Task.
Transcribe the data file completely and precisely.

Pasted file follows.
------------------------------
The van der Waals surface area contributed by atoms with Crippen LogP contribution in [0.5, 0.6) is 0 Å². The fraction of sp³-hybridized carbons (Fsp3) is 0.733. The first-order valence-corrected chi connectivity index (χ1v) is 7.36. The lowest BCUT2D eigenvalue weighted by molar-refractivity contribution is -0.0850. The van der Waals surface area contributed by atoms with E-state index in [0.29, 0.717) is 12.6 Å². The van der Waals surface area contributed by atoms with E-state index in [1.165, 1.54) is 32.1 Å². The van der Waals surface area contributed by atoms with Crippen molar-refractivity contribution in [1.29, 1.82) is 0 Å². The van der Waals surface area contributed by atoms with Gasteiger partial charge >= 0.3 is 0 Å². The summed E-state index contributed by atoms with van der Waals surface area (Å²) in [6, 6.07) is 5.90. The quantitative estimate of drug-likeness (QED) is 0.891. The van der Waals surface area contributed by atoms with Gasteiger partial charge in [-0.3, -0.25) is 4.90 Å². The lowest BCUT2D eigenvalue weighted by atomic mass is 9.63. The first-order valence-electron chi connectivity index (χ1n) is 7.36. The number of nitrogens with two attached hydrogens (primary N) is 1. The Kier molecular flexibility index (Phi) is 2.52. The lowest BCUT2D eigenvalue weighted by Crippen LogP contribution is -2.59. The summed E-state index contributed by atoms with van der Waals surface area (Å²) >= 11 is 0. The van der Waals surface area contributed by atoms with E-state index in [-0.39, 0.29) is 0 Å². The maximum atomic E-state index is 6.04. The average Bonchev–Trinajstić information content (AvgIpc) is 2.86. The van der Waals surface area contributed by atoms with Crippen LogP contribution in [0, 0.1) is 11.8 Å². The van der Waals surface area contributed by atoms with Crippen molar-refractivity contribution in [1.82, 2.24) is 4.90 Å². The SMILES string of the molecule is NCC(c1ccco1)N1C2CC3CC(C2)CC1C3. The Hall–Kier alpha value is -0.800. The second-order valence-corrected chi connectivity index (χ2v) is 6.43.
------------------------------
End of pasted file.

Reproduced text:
The van der Waals surface area contributed by atoms with Crippen LogP contribution in [0.5, 0.6) is 0 Å². The fraction of sp³-hybridized carbons (Fsp3) is 0.733. The first-order valence-corrected chi connectivity index (χ1v) is 7.36. The lowest BCUT2D eigenvalue weighted by molar-refractivity contribution is -0.0850. The van der Waals surface area contributed by atoms with E-state index in [0.29, 0.717) is 12.6 Å². The van der Waals surface area contributed by atoms with E-state index in [1.165, 1.54) is 32.1 Å². The van der Waals surface area contributed by atoms with Crippen molar-refractivity contribution in [1.29, 1.82) is 0 Å². The van der Waals surface area contributed by atoms with Gasteiger partial charge >= 0.3 is 0 Å². The summed E-state index contributed by atoms with van der Waals surface area (Å²) in [6, 6.07) is 5.90. The quantitative estimate of drug-likeness (QED) is 0.891. The van der Waals surface area contributed by atoms with Gasteiger partial charge in [-0.3, -0.25) is 4.90 Å². The lowest BCUT2D eigenvalue weighted by atomic mass is 9.63. The first-order valence-electron chi connectivity index (χ1n) is 7.36. The number of nitrogens with two attached hydrogens (primary N) is 1. The Kier molecular flexibility index (Phi) is 2.52. The lowest BCUT2D eigenvalue weighted by Crippen LogP contribution is -2.59. The summed E-state index contributed by atoms with van der Waals surface area (Å²) >= 11 is 0. The van der Waals surface area contributed by atoms with E-state index in [-0.39, 0.29) is 0 Å². The maximum atomic E-state index is 6.04. The average Bonchev–Trinajstić information content (AvgIpc) is 2.86. The van der Waals surface area contributed by atoms with Crippen LogP contribution in [0, 0.1) is 11.8 Å². The van der Waals surface area contributed by atoms with Crippen molar-refractivity contribution in [1.82, 2.24) is 4.90 Å². The SMILES string of the molecule is NCC(c1ccco1)N1C2CC3CC(C2)CC1C3. The Hall–Kier alpha value is -0.800. The second-order valence-corrected chi connectivity index (χ2v) is 6.43.